The US remains the hardest market for UK retailers to break into despite its position as the top destination of choice for overseas expansion, according to a survey released today.
Questioning retailers on their views on international expansion, the survey by financial services provider Barclays carried out by analyst firm Conlumino found that the US remains the top choice for growth despite 46 per cent of retailers stating that it remains “the hardest market in which to achieve commercial success”.
Following news last month that Sir Philip Green intends to transform Topshop into a billion-dollar business in the US within five years while fashion retailer Hobbs is also set for growth in the country, America has maintained its position as the ultimate target for growth though retailers consider the crowded market the most challenging.
Despite the significant popularity of e-commerce among American consumers, which allows for low-cost entry into the market as well as a way to showcase the similar cultures and values shared by US and British shoppers, UK retailers remain fearful of the difficulties involved in building a US presence.
Expansion in China is also a stumbling block for retailers, according to the survey, with 33 per cent of retailers struggling to gain a strong footing while Asia came third with 19 per cent of retailers acknowledging the problems involved in entering the market.
“On the surface the USA would appear to be an easy market in which to secure a foothold but its sheer scale means achieving commercial success across the whole country is an incredible feat,” explained Barclays Head of Retail & Wholesale Richard Lowe.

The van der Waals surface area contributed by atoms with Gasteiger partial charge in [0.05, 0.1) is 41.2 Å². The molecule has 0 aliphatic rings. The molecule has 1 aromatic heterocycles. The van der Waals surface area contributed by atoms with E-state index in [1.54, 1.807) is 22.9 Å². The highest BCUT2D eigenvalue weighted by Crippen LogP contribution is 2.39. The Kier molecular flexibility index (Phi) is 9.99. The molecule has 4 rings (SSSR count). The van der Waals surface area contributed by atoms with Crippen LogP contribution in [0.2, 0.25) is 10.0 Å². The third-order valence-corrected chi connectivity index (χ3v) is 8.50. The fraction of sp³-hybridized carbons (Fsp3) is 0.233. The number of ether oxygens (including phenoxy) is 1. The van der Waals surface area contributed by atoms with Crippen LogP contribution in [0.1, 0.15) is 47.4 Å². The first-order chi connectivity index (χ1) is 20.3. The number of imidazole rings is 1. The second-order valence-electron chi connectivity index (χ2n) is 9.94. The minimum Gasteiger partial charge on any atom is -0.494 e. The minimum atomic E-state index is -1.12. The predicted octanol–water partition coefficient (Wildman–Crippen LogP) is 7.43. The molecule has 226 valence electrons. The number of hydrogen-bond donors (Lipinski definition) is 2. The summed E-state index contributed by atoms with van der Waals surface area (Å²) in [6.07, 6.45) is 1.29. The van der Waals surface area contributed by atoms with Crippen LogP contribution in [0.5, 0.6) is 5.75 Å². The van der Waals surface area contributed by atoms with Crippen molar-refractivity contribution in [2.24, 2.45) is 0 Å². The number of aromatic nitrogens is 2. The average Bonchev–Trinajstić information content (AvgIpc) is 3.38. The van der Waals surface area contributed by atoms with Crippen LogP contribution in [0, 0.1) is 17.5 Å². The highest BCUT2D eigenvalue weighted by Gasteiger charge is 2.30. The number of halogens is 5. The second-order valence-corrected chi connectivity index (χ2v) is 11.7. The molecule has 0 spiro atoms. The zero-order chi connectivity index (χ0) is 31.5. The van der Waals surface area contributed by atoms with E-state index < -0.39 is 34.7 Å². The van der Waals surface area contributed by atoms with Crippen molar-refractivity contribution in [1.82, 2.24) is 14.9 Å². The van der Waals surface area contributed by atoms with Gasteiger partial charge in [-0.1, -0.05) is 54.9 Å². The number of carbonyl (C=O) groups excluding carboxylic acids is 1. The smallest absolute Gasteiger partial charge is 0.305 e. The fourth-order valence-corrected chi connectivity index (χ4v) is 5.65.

“As for China, nothing is impossible but, everything is difficult.”
Such results are surprising given the increasing focus on China and Asia in recent months as the likes of New Look and Spar open stores while Tesco is to launch its online offer in China in the coming months, as 33 per cent of retailers said they planned to expand in the digital space to reduce costs.
Exploring overseas opportunities is key to retailers‘ success, as total retail spend abroad continues to exceed the UK.
While total UK retail spend is forecast to rise 11.5 per cent between 2012 and 2016 to £345.6 billion, US spend is expected to grow 17.5 per cent to £2.3 trillion while Chinese spend will reach £3.6 trillion by 2016, up 85 per cent and the highest spend in the world.
Lowe said: “It would be unreasonable to say there is no further growth in domestic markets, but it is becoming increasingly difficult to extract in the current climate.
“The economic realities across the western world mean that retailers now have international expansion firmly on their radar.”
Africa continues to lag behind its international counterparts as “remains one of the final frontiers for retail”, according to Barclays, though nearly a quarter of respondents expect the continent to be the new retail growth story over the coming decade.
Although only 21 per cent of retailers currently generate sales in Africa, more than half of those named South Africa s their top market and the country is the number one choice for expansion in the region with 18 per cent.
“Many of the trends which have driven the economic development of emerging economies in Asia and South America are beginning to take hold in Africa,” Lowe noted.
“Its rapidly expanding middle class increasingly need goods and services which cannot be catered for domestically, providing a golden opportunity for internationally-minded retailers.
“This is a truly ‘ground floor‘ moment in many African economies.”